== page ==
Pieces in the audio segment were used in the following order:
- (introduction): Scherzo (2nd movement) from Beethoven's 9th Symphony. Fritz Reiner with the Chicago Philharmonic. RCA/Papillon Collection
- Piano Sonata Opus 57, "Appassionata," Daniel Barenboim. Deutsche Grammophone
- Excerpt (vocals) from "Missa Solemnis," Chicago Symphony Orchestra and Chorus. Erato Records
- Alternate Finale to Quartet No. 13 in B Flat, Opus 130. Lindsay String Quartet. Academy Sound and Vision
- Final movement to Beethoven's 9th Symphony. The Chamber Orchestra of Europe, Nikolaus Harnoncourt, conductor. Teldec Classics International
As the world marks another anniversary of Ludwig Van Beethoven's 1770 birth, musician and writer Miles Hoffman tells NPR's Renee Montagne that the great composer is still revered for his forceful symphonies — and admired for writing a share of them after losing his hearing.
Classical Music Pages
Ludwig van Beethoven in a portrait painted in 1819-20 by J.K. Stieler.
In 1802, Beethoven, by then an acclaimed pianist, came to grips with his progressive hearing loss, which would become permanent. That loss ended his concert career in 1808 and by 1815, he had ceased to perform in public.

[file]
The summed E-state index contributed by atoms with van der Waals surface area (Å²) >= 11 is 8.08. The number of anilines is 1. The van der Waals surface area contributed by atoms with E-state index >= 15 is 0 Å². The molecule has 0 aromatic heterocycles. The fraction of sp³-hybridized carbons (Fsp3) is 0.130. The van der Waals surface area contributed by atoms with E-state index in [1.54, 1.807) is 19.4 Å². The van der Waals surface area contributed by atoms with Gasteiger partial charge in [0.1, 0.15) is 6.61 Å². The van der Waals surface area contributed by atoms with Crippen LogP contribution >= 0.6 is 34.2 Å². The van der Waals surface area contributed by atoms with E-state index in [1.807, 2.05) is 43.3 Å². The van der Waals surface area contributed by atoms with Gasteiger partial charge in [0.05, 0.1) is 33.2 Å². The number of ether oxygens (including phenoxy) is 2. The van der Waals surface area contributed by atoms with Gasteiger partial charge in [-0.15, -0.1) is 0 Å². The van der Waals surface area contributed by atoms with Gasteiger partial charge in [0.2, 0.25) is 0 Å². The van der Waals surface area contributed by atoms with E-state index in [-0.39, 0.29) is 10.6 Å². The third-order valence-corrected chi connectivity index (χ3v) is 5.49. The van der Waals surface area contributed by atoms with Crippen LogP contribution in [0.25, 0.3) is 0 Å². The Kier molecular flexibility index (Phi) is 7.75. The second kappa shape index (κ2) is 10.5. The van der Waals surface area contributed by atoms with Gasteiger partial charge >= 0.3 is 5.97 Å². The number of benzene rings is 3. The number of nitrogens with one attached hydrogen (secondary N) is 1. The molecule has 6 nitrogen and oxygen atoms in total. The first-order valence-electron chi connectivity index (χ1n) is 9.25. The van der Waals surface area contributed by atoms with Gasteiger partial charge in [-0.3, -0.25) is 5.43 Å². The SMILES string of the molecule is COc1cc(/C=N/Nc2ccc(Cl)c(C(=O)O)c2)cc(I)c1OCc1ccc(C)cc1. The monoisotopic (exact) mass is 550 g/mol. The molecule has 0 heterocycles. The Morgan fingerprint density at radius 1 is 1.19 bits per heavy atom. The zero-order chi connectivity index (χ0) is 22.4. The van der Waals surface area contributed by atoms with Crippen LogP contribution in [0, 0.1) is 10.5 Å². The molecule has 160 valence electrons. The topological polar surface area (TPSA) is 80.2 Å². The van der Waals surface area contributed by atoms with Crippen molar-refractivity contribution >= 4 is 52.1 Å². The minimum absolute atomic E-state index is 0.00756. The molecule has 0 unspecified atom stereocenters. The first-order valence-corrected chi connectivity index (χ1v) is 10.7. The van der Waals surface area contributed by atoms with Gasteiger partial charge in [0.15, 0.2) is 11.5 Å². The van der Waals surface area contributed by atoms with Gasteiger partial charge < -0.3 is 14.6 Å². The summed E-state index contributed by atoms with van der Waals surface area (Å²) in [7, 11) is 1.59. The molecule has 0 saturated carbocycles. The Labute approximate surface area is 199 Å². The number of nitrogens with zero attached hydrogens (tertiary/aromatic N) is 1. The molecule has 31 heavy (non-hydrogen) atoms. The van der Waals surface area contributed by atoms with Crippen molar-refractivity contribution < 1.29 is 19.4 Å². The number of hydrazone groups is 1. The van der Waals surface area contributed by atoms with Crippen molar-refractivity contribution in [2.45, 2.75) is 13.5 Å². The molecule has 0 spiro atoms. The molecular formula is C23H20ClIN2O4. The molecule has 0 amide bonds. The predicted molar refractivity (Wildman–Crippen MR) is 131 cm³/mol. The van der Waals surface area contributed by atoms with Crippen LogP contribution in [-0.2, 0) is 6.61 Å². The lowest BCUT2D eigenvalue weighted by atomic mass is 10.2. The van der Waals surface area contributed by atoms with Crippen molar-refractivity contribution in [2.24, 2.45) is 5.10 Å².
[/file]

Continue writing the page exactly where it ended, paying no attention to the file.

The effects of that illness would prove to be a boon for generations of music lovers, however, as Beethoven chose to focus on composing, creating music that remains among the most-performed today. Also, his growing deafness led Beethoven to push for louder and louder pianos, forcing new advances in the instrument's design.
Recognized as a genius in his own time, Beethoven was the first composer to rise to the status of a celebrity, passing beyond the limits of aristocratic approval to become a favorite of the public. Upon his death in 1827, thousands came to pay their respects.